How to Build a Homemade Fieldstone Fireplace
Fieldstone fireplaces designs vary greatly in size, coloration, weight, shape and texture of the stones chosen for the project. Deposited by glaciers thousands of years ago, the majority of fieldstones are rectangular or oval in shape. The edges are normally smooth due to many years of tumbling and weather erosion. A homemade fieldstone fireplace adds warmth, charm and visual interest. Building the fireplace often becomes a fun and satisfying project that can involve the entire family.
Design your fireplace. Make a sketch of the area where you plan to build you fireplace and determine the height, width and depth of the fireplace. For example, you may elect to build a free-standing fireplace, or a dramatic fieldstone fireplace that covers an entire wall. Select the location for the chimney and firebox. You may decide to build the firebox or purchase a fireplace insert that will be framed with stone. Keep in mind your home architectural style to design a fireplace compatible with your home's decor. Take a copy of your design sketch and all measurements to a fireplace design center or rock quarry. Professionals there can help you determine the amount of fieldstone and firebrick required for your project. Purchase mortar, firebrick, flue and chimney pipe parts. Complete kits including all parts and a fireplace insert are available for purchase online or from fireplace design centers.
Contact your local city or county fire department to determine whether you will need a permit to build your fireplace. Rules and regulations vary, depending whether you are building an outdoor fireplace or adding a fireplace to a new or existing structure. Check with your homeowner's insurance carrier to determine if adding a fireplace will substantially affect your coverage or premium.
Select the type of fieldstone you want to use for your building project. Fieldstones are available in a diverse array of colors, sizes and shapes. You may choose a brownish-colored stone if you are looking for earth tones and a rustic appearance. White, gray, black, blueish-gray and taupe shades are other options.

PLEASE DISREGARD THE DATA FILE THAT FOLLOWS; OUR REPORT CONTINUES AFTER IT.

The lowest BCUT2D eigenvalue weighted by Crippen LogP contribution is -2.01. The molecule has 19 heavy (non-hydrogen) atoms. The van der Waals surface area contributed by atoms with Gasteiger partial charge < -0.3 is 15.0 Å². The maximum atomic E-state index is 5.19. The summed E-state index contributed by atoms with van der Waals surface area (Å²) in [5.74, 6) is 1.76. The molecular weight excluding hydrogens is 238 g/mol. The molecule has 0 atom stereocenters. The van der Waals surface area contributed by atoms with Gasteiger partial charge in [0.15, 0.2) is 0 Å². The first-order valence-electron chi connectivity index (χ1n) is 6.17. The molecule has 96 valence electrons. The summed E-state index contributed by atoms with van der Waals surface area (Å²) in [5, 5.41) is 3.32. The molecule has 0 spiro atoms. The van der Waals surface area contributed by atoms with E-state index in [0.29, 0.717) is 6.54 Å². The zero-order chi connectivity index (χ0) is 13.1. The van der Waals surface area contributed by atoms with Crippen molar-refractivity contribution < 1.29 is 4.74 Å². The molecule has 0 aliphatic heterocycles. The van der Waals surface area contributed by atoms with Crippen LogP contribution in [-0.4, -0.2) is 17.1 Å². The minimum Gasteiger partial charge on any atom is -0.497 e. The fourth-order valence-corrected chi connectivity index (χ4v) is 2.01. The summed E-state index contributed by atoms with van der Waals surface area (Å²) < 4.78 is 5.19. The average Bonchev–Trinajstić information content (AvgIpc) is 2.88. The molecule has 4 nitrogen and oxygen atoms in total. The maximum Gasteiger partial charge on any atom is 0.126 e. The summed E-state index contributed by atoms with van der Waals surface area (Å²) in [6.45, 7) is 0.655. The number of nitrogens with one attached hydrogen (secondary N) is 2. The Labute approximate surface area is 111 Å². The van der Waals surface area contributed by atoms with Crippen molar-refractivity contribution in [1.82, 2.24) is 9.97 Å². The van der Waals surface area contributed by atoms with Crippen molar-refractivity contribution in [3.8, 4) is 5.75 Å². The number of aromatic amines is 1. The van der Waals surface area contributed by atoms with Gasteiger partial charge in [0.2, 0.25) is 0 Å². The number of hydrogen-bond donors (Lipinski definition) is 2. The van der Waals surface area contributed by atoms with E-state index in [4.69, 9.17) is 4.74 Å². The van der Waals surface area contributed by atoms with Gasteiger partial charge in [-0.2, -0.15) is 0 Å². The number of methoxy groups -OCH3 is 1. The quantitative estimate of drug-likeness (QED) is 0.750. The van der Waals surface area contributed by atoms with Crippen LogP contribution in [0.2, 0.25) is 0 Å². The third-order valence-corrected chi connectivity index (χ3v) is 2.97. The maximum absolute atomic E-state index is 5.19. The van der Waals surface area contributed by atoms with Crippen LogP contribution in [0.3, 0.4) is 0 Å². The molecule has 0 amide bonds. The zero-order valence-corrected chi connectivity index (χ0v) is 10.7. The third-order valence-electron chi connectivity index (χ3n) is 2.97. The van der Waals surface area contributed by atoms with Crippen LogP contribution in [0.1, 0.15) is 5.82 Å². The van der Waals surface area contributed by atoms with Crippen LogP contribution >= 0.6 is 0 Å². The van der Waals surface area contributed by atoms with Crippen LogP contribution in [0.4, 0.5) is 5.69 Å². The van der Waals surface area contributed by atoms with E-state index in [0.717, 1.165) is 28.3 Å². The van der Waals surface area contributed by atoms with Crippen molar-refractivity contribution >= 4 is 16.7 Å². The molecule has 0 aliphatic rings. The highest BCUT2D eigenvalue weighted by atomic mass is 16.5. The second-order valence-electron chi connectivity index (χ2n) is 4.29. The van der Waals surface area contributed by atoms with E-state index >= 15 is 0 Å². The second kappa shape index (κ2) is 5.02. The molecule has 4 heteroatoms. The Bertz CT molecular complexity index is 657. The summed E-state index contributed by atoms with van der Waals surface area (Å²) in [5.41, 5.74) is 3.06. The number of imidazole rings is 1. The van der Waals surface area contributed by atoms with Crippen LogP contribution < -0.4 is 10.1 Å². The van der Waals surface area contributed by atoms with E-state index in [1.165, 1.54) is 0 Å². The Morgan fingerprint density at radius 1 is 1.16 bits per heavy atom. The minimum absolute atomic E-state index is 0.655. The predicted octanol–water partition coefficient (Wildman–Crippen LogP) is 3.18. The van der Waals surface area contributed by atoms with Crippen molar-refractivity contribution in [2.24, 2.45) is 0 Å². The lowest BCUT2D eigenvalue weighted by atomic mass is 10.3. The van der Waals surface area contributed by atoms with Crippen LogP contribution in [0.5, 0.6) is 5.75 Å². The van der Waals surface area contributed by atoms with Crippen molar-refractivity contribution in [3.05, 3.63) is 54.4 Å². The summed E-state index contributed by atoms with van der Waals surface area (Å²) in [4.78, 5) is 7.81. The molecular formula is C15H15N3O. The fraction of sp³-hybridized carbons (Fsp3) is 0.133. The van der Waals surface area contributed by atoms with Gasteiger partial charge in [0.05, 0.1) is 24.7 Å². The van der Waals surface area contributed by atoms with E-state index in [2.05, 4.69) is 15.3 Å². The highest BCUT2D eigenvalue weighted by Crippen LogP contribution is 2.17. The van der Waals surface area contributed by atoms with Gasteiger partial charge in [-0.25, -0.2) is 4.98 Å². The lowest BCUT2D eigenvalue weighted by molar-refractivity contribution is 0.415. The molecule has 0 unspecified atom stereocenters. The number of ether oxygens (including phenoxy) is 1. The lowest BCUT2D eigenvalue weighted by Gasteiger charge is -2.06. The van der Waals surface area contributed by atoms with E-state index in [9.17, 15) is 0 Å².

Sort and lay out all your stones by size, setting corner stones aside. If you are working indoors, protect flooring and nearby walls with drop cloths.
Build a concrete platform for the fire place. Build a wooden form the same size as the base of the fireplace your are building. For an outdoor fireplace, prepare a base of cushioning sand. Pour the concrete and allow it to set according to package directions on the concrete mix. Use 2-by-4 foot boards to frame the fireplace and chimney. Cover the form with plywood sheeting. Add the flue and firebox, following manufacturer’s instructions.
Mix up a batch of mortar, following the package instructions. Spread a 1-inch layer of mortar around the base of your fireplace frame, smoothing with a trowel, and begin setting stones.
Place face stones first, on the outer edge, then lay the fire brick. Continue in this way on each course. Prepare mortar in small batches so it will not dry out. You can do a layer at a time, allowing the mortar to set before adding more heavy stones on subsequent layers. Finish the mantle or top of the fireplace with cap stones that are flat and smooth to complete your project.
A passionate writer for more than 30 years, Marlene Affeld writes of her love of all things natural. Affeld's passion for the environment inspires her to write informative articles to assist others in living a green lifestyle. She writes for a prominent website as a nature travel writer and contributes articles to other online outlets covering wildlife, travel destinations and the beauty of nature.
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